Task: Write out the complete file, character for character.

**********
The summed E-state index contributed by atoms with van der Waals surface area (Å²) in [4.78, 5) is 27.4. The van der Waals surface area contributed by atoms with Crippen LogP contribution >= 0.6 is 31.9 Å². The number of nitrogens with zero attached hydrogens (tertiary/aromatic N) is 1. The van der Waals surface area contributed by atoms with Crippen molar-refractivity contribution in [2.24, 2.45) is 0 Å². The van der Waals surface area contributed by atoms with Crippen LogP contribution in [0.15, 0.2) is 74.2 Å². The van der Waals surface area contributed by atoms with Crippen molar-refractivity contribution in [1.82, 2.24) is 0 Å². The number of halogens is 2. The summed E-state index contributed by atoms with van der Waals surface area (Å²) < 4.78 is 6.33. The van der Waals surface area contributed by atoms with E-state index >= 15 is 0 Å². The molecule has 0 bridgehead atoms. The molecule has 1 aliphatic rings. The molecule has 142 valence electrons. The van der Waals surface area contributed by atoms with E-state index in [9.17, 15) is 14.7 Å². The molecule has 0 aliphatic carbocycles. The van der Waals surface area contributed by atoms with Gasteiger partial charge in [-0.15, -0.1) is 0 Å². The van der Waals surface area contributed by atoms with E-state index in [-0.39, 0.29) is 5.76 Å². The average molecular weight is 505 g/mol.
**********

The summed E-state index contributed by atoms with van der Waals surface area (Å²) in [4.78, 5) is 27.4. The van der Waals surface area contributed by atoms with Crippen LogP contribution >= 0.6 is 31.9 Å². The number of nitrogens with zero attached hydrogens (tertiary/aromatic N) is 1. The van der Waals surface area contributed by atoms with Crippen molar-refractivity contribution in [2.24, 2.45) is 0 Å². The van der Waals surface area contributed by atoms with Crippen LogP contribution in [0.15, 0.2) is 74.2 Å². The van der Waals surface area contributed by atoms with Crippen molar-refractivity contribution in [1.82, 2.24) is 0 Å². The number of halogens is 2. The summed E-state index contributed by atoms with van der Waals surface area (Å²) < 4.78 is 6.33. The van der Waals surface area contributed by atoms with E-state index >= 15 is 0 Å². The molecule has 0 bridgehead atoms. The molecule has 1 aliphatic rings. The molecule has 142 valence electrons. The van der Waals surface area contributed by atoms with E-state index in [9.17, 15) is 14.7 Å². The molecule has 0 aliphatic carbocycles. The van der Waals surface area contributed by atoms with Gasteiger partial charge in [-0.15, -0.1) is 0 Å². The van der Waals surface area contributed by atoms with E-state index in [-0.39, 0.29) is 5.76 Å². The average molecular weight is 505 g/mol.